The Hundreds X Garfield is sold out in our Online Shop, so here’s a list of global stockists that may still carry the collab in-store and online.
One part cat, one part hatred of Mondays, and one part undying love for carbs; it seems like Jim Davis was using a calculated formula when creating Garfield—as if to make him a champion for future millennials. We relate to Garfield’s unbothered attitude, his obsession with eating, and his overwhelming love of naps. But how is Garfield such a relatable force for millennials and Gen Zers when he’s now-approaching 40? How has a comic strip endured for years and still remained as accessible as ever, especially to younger generations?
It turns out Garfield was meant to be a hit all along. In a 1982 interview with the Washington Post, Garfield creator Jim Davis said, “I’d like to say it was some sort of a divine inspiration that created the strip. In fact, it wasn’t so much that as a conscious effort to come up with a good, marketable character.” This might explain why sometimes, even with his crankiness and neverending pranks on Odie, Garfield is not all that funny. As noted in Smithsonian Mag, “Unlike New Yorker cartoons, in which you are actually missing the joke, Garfield is not even designed to be funny.” Instead, he portrays the everyday life of a bored, cynical house cat who feels superior to his peers: a perfect, relatable (and licensable) character.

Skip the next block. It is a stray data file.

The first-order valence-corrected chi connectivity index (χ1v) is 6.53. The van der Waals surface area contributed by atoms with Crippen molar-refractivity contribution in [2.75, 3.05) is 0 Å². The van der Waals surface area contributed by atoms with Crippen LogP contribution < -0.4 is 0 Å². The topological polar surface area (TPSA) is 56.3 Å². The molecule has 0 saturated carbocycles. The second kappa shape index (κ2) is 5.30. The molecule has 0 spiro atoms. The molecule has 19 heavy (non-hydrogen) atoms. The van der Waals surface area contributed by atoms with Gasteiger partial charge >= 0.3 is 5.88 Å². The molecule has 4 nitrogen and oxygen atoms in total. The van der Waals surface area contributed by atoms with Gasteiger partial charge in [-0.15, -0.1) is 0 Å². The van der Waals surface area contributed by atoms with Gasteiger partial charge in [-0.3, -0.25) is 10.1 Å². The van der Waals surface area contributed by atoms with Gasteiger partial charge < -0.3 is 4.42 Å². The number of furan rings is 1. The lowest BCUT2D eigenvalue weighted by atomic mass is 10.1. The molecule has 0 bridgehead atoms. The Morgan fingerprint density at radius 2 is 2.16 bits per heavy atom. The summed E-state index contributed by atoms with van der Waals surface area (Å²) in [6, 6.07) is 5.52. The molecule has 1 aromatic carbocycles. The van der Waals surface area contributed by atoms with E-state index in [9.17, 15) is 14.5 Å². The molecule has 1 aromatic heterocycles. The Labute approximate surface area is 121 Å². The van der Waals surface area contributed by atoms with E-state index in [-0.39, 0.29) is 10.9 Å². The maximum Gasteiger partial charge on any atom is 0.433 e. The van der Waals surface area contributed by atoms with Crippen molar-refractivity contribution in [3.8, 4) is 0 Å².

And what a marketable juggernaut Garfield has become. Garfield has starred in his own movies, worked his way into video games, and has even had a stage musical created in his honor. He’s had art installations dedicated to him, T-shirts with his face plastered on them, and even a Twitter account documenting the vast array of unworldly Garfield miscellaneous merchandise (both real and bootleg): “eBay Garfield.”
— eBay garfields (@ebaygarfield) February 22, 2017